“What bourbons do you have?” was a question that threw the barmaid at the Royal Inn (renamed from the Borough Arms in honour of the town’s new Royal status). ”I’m not the best one to ask,” she said as she hopelessly looked around the collection of bottles. ”Jim Beam, maybe? It’s in a clear bottle with a white label,” I helped and then added, “it’s kind of brown,” as she picked up a bottle of blue Curacao. ”Maybe you should just do me a pint of 3B, honey,” I finally settled. My bus was due soon and I didn’t have the time to waste.
A couple of builders were sitting nearby in the small bar and they, too, were rushing to down their pints before the bus. As they finished before me and headed out, I lifted mine and said, “hold that bus for me,” and the younger one immediately sat back down and said I should hold the bus for him that way he could have another round. I leaned back to the confused barmaid to say, “he says he’s buying the next round…did you ever find that whiskey?”
“Whiskey? I thought you said bourbon.” But, there was the bus.
I got a glowing recommendation for the Five Bells from a commenter on the Carter’s Rest and planned for my run from Lyneham to finish there. That guy was absolutely correct, this is a fantastic pub with a small front bar and slightly larger lounge behind and windows into the bar from all sides. The place was heaving with locals and yet I was met with the warmest of welcomes despite, or perhaps because of, my haggard appearance.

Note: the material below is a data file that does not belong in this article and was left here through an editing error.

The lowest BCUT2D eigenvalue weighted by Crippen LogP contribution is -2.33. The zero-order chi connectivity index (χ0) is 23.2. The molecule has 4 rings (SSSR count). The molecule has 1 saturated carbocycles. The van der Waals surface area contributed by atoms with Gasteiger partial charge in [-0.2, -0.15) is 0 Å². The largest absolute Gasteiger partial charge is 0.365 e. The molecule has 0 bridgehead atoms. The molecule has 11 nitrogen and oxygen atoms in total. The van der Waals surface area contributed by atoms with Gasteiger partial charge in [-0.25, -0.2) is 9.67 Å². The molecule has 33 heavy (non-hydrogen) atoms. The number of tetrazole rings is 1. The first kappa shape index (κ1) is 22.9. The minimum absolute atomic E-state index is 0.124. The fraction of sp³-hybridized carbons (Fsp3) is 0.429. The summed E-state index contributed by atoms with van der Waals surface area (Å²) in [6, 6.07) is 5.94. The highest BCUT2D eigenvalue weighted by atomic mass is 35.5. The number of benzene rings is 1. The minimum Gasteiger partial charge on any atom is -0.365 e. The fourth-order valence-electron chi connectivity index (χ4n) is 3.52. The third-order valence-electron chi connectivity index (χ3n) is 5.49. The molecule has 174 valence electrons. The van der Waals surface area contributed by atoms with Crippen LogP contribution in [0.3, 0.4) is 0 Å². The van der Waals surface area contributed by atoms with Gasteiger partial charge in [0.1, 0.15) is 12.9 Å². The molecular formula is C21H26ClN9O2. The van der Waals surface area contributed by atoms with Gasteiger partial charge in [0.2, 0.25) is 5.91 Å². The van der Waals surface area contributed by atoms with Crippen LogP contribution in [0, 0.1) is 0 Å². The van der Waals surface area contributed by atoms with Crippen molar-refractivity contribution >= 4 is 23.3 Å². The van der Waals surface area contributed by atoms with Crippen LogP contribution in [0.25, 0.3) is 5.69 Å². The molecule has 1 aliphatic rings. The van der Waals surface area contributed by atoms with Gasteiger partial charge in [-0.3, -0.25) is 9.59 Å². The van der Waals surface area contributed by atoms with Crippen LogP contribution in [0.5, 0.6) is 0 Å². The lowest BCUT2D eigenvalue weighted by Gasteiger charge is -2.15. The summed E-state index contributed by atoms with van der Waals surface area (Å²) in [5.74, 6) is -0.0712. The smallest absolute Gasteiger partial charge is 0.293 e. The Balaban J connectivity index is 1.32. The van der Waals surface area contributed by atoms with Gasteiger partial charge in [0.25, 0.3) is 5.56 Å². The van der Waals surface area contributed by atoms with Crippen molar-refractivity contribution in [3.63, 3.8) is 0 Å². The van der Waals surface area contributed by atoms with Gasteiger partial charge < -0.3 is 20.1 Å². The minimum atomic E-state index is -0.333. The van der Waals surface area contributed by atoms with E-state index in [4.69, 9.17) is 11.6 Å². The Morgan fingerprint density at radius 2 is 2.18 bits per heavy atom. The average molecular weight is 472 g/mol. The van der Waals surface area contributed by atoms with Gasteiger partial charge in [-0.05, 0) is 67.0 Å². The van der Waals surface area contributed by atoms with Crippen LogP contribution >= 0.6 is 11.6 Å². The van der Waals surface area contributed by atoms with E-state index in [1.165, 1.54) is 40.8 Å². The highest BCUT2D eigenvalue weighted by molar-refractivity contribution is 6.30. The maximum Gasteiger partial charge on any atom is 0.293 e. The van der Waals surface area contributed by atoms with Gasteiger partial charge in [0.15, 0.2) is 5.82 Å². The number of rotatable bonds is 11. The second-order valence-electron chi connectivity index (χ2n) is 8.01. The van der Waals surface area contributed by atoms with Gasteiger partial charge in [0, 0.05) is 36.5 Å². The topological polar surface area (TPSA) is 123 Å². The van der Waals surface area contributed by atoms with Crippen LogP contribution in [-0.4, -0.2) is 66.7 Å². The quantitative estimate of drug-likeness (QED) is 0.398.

I spent the previous hour mostly lost in dark, rainy fields and briar filled copses trying to make out the readings on my compass and occasionally getting to high enough ground to see the lights of RWB; when I entered the bar I was muddy, soaked with a combination of sweat and fine mist, and bleeding fairly steadily. There were at least 6 ales on (although I wouldn’t have been surprised to find gravity barrels around the corner). The guy I sat next to while attacking the pint of Brains before me was affable and commented on my compass, the only bit of kit I stole from Uncle Sam lo these many years ago; “that’s a good compass you got there, lad…it brung you here.” Indeed.
The publican appeared in due course and sat nibbles out before each of the windows and two bowls on the bar. They were some of the most delicious Cumberland sausages I have found since moving here, grilled to perfection and best-of-all free. Another old dude showed up and we chatted awhile, too then I went and changed into some dry clothes and bade farewell. Great pub.